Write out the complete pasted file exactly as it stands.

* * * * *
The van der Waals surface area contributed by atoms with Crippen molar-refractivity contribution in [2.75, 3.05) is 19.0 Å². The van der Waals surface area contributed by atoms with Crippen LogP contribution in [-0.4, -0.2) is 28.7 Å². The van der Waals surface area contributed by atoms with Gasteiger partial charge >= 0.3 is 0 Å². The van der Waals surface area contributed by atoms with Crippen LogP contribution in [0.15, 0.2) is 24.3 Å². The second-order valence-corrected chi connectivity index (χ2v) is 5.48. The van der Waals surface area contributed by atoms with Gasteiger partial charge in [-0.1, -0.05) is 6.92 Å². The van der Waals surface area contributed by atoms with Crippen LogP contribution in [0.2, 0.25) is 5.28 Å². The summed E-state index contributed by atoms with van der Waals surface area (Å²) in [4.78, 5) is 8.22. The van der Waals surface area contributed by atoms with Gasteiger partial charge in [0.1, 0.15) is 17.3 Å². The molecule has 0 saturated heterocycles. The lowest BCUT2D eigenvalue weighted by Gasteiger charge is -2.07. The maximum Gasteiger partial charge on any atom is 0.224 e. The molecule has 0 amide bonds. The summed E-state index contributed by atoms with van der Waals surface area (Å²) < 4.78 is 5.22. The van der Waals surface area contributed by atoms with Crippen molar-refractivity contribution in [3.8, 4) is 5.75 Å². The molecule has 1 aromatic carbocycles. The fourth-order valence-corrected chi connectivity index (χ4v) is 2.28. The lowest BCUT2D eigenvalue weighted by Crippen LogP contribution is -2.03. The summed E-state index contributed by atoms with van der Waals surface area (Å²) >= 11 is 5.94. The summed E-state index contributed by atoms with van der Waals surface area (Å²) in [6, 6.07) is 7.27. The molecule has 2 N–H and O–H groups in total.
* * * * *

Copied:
The van der Waals surface area contributed by atoms with Crippen molar-refractivity contribution in [2.75, 3.05) is 19.0 Å². The van der Waals surface area contributed by atoms with Crippen LogP contribution in [-0.4, -0.2) is 28.7 Å². The van der Waals surface area contributed by atoms with Gasteiger partial charge >= 0.3 is 0 Å². The van der Waals surface area contributed by atoms with Crippen LogP contribution in [0.15, 0.2) is 24.3 Å². The second-order valence-corrected chi connectivity index (χ2v) is 5.48. The van der Waals surface area contributed by atoms with Gasteiger partial charge in [-0.1, -0.05) is 6.92 Å². The van der Waals surface area contributed by atoms with Crippen LogP contribution in [0.2, 0.25) is 5.28 Å². The summed E-state index contributed by atoms with van der Waals surface area (Å²) in [4.78, 5) is 8.22. The van der Waals surface area contributed by atoms with Gasteiger partial charge in [0.1, 0.15) is 17.3 Å². The molecule has 0 saturated heterocycles. The lowest BCUT2D eigenvalue weighted by Gasteiger charge is -2.07. The maximum Gasteiger partial charge on any atom is 0.224 e. The molecule has 0 amide bonds. The summed E-state index contributed by atoms with van der Waals surface area (Å²) < 4.78 is 5.22. The van der Waals surface area contributed by atoms with Crippen molar-refractivity contribution in [3.8, 4) is 5.75 Å². The molecule has 1 aromatic carbocycles. The fourth-order valence-corrected chi connectivity index (χ4v) is 2.28. The lowest BCUT2D eigenvalue weighted by Crippen LogP contribution is -2.03. The summed E-state index contributed by atoms with van der Waals surface area (Å²) >= 11 is 5.94. The summed E-state index contributed by atoms with van der Waals surface area (Å²) in [6, 6.07) is 7.27. The molecule has 2 N–H and O–H groups in total.